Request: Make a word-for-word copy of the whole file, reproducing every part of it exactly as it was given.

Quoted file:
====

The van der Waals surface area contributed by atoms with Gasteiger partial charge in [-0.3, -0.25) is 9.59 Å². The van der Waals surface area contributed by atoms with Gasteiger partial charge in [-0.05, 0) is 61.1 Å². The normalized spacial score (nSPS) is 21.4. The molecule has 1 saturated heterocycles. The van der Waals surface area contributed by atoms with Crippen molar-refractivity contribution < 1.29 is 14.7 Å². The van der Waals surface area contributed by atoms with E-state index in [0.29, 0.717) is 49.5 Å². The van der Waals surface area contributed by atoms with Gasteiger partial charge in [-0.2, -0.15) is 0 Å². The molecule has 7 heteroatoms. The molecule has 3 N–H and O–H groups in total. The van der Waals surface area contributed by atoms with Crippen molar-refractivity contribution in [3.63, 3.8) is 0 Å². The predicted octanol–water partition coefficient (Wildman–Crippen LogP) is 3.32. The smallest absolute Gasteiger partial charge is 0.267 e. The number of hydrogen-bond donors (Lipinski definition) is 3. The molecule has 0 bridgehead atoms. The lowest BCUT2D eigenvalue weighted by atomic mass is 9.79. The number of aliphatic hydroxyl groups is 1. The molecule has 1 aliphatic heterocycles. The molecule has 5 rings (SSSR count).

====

The van der Waals surface area contributed by atoms with Gasteiger partial charge in [-0.3, -0.25) is 9.59 Å². The van der Waals surface area contributed by atoms with Gasteiger partial charge in [-0.05, 0) is 61.1 Å². The normalized spacial score (nSPS) is 21.4. The molecule has 1 saturated heterocycles. The van der Waals surface area contributed by atoms with Crippen molar-refractivity contribution < 1.29 is 14.7 Å². The van der Waals surface area contributed by atoms with E-state index in [0.29, 0.717) is 49.5 Å². The van der Waals surface area contributed by atoms with Gasteiger partial charge in [-0.2, -0.15) is 0 Å². The molecule has 7 heteroatoms. The molecule has 3 N–H and O–H groups in total. The van der Waals surface area contributed by atoms with Crippen molar-refractivity contribution in [3.63, 3.8) is 0 Å². The predicted octanol–water partition coefficient (Wildman–Crippen LogP) is 3.32. The smallest absolute Gasteiger partial charge is 0.267 e. The number of hydrogen-bond donors (Lipinski definition) is 3. The molecule has 0 bridgehead atoms. The lowest BCUT2D eigenvalue weighted by atomic mass is 9.79. The number of aliphatic hydroxyl groups is 1. The molecule has 1 aliphatic heterocycles. The molecule has 5 rings (SSSR count).